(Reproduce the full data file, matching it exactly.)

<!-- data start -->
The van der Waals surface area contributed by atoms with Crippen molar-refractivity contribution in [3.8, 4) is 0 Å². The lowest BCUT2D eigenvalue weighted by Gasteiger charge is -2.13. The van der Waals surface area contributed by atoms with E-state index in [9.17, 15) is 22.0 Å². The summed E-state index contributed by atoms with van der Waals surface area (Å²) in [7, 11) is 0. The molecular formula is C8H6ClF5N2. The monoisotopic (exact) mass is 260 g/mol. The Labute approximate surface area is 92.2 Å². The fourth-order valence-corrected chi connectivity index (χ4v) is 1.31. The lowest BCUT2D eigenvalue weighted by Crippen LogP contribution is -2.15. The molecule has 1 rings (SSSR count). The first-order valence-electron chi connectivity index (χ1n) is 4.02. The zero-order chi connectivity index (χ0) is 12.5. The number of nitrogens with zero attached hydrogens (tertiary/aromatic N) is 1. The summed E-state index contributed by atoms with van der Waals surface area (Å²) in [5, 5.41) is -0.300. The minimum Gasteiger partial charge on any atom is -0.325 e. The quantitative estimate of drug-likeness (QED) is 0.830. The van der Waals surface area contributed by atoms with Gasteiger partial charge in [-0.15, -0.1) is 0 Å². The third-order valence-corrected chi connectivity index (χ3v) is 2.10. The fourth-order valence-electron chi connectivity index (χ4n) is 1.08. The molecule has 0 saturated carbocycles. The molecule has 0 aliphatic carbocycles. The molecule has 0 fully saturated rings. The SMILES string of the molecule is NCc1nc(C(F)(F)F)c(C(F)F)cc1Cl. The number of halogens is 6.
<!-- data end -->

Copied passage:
The van der Waals surface area contributed by atoms with Crippen molar-refractivity contribution in [3.8, 4) is 0 Å². The lowest BCUT2D eigenvalue weighted by Gasteiger charge is -2.13. The van der Waals surface area contributed by atoms with E-state index in [9.17, 15) is 22.0 Å². The summed E-state index contributed by atoms with van der Waals surface area (Å²) in [7, 11) is 0. The molecular formula is C8H6ClF5N2. The monoisotopic (exact) mass is 260 g/mol. The Labute approximate surface area is 92.2 Å². The fourth-order valence-corrected chi connectivity index (χ4v) is 1.31. The lowest BCUT2D eigenvalue weighted by Crippen LogP contribution is -2.15. The molecule has 1 rings (SSSR count). The first-order valence-electron chi connectivity index (χ1n) is 4.02. The zero-order chi connectivity index (χ0) is 12.5. The number of nitrogens with zero attached hydrogens (tertiary/aromatic N) is 1. The summed E-state index contributed by atoms with van der Waals surface area (Å²) in [5, 5.41) is -0.300. The minimum Gasteiger partial charge on any atom is -0.325 e. The quantitative estimate of drug-likeness (QED) is 0.830. The van der Waals surface area contributed by atoms with Gasteiger partial charge in [-0.15, -0.1) is 0 Å². The third-order valence-corrected chi connectivity index (χ3v) is 2.10. The fourth-order valence-electron chi connectivity index (χ4n) is 1.08. The molecule has 0 saturated carbocycles. The molecule has 0 aliphatic carbocycles. The molecule has 0 fully saturated rings. The SMILES string of the molecule is NCc1nc(C(F)(F)F)c(C(F)F)cc1Cl. The number of halogens is 6.